Penguins Notebook: Drug testing follows practice
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The Penguins' practice at Mellon Arena yesterday was pretty standard stuff.
What came after it was not.
When their workouts, on and off the ice, were complete, players went to a family waiting room deep inside the arena to submit urine samples as part of the NHL's drug-testing program.
It is the first time this season the Penguins have had to do that after going through the process three times in 2006-07.
"We were a little unlucky last year," defenseman Brooks Orpik said. "But they said it was just random."
It's worth noting that players didn't gripe about the testing. A random sampling suggested most figure the potential benefits outweigh any inconvenience.
"I don't think our problem is as big as baseball's -- if we do have a problem -- but it keeps everyone a little more honest," Orpik said.
Winger Jarkko Ruutu, who said he is accustomed to extensive testing from playing in Europe, agreed.
"I think it's good," he said. "You can't cheat. ... There are rules that you have to follow. I don't think hockey has a problem at all, but it's one of those things that when you know [the testing] is there, it makes it a little bit harder if you want to [use performance-enhancing substances]."
A month ago, Dany Sabourin was an indispensable part of the Penguins' short-term future, the guy they were counting on to keep them afloat while No. 1 goalie Marc-Andre Fleury recovered from a high ankle sprain.
Sabourin, though, sputtered when he took over the top job, and has been relegated again to a low-profile role. Ty Conklin has started the past 10 games and 11 of the past 12 and should be in goal again tonight when Tampa Bay visits Mellon Arena.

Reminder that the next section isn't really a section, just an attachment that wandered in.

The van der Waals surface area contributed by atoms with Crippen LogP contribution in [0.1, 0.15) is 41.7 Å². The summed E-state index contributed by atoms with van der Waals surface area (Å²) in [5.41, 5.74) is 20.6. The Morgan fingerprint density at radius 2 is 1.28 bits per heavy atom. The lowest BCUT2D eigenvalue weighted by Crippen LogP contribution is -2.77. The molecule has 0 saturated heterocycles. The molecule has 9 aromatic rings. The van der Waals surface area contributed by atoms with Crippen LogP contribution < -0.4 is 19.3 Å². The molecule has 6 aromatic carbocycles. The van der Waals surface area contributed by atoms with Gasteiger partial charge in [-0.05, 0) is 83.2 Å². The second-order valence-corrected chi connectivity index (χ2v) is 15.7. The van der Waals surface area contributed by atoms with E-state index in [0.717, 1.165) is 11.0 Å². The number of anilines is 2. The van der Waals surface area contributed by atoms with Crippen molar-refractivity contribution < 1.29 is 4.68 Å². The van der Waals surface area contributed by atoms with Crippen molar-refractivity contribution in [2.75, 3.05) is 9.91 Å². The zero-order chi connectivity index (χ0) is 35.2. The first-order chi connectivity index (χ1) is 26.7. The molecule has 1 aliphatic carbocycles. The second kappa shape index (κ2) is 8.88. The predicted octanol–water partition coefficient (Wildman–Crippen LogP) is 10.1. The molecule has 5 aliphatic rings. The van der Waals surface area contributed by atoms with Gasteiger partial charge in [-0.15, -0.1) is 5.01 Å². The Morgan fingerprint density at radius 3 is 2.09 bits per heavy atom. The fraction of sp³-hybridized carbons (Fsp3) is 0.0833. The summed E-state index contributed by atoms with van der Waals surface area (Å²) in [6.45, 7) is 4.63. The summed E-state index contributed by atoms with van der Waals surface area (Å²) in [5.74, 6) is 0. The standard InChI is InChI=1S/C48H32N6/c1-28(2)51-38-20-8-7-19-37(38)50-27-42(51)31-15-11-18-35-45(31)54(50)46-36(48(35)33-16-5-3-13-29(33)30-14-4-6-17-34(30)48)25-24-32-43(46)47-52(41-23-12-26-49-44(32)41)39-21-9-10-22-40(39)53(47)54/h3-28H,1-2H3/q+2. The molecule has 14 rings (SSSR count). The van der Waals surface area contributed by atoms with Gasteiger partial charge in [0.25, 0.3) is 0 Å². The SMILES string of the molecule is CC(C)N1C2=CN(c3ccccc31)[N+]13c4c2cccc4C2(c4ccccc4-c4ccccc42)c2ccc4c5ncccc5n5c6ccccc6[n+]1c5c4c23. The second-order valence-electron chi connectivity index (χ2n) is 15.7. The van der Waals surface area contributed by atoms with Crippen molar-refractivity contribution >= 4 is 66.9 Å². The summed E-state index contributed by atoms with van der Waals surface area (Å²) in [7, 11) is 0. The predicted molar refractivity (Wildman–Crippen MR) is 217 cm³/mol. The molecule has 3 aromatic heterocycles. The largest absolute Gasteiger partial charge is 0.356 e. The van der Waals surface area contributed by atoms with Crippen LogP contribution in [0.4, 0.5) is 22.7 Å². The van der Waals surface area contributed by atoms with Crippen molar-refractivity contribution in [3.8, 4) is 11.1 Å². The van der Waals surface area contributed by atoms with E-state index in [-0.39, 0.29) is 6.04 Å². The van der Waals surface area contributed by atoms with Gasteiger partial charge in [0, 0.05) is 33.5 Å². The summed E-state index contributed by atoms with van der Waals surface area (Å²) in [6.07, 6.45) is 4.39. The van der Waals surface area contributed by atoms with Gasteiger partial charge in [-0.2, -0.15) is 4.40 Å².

Sabourin doesn't complain about the workload Conklin has been carrying -- "Right now, he's winning, so that's how it goes," he said -- and doesn't know when he'll get another start. He does, however, believe that he established his credentials as an NHL goaltender with his work behind Fleury.
"I did my job," he said. "It doesn't take away from what I did before. I just have to make sure I'm ready for the next game."
Goaltending has been a major issue for Tampa Bay since Nikolai Khabibulin went to Chicago as a free agent after helping to lead the Lightning to the Stanley Cup in 2004.
Marc Denis failed to be an adequate replacement, as did John Grahame. Now it's 21-year-old Karri Ramo's turn to see if he can be the go-to guy for Tampa Bay.
"We're not going to figure out this goalie for a while, and he's going to play," Lightning coach John Tortorella said. "No matter what's going on, he's going to play the majority of the games, because we need to figure out that position.
"I like his demeanor, as far as how he handles things. It's going to take more time, and there will be some bumps in the road. We have to understand that. But he still, in my mind, gives us the best chance right now to [win]."
Penguins defenseman Ryan Lannon has spent nearly two weeks in the NHL, but has yet to skate a shift at this level.
But Lannon, brought up from Wilkes-Barre before a three-game road trip last week, isn't bitter about spending game nights out of uniform.
"It's such a cliche, but I'm so excited to be here," he said. "It's been a dream of every guy in this locker room just to get the chance to come up.
"It's nice to know that I'm on the radar and will get a chance [to play for the Penguins] down the road at some point."
Tortorella on high-priced center Brad Richards, who's having a disappointing season: "He's one of the best players in the league, who's going through a hell of a time right now. I'm hoping he comes back at the right time to kick us over into a winning streak, to get us going." ... Penguins forward Erik Christensen, who missed Wednesday's practice because of a viral infection, worked out yesterday and reported no problems but still seems unlikely to play tonight.
First Published January 18, 2008 12:00 am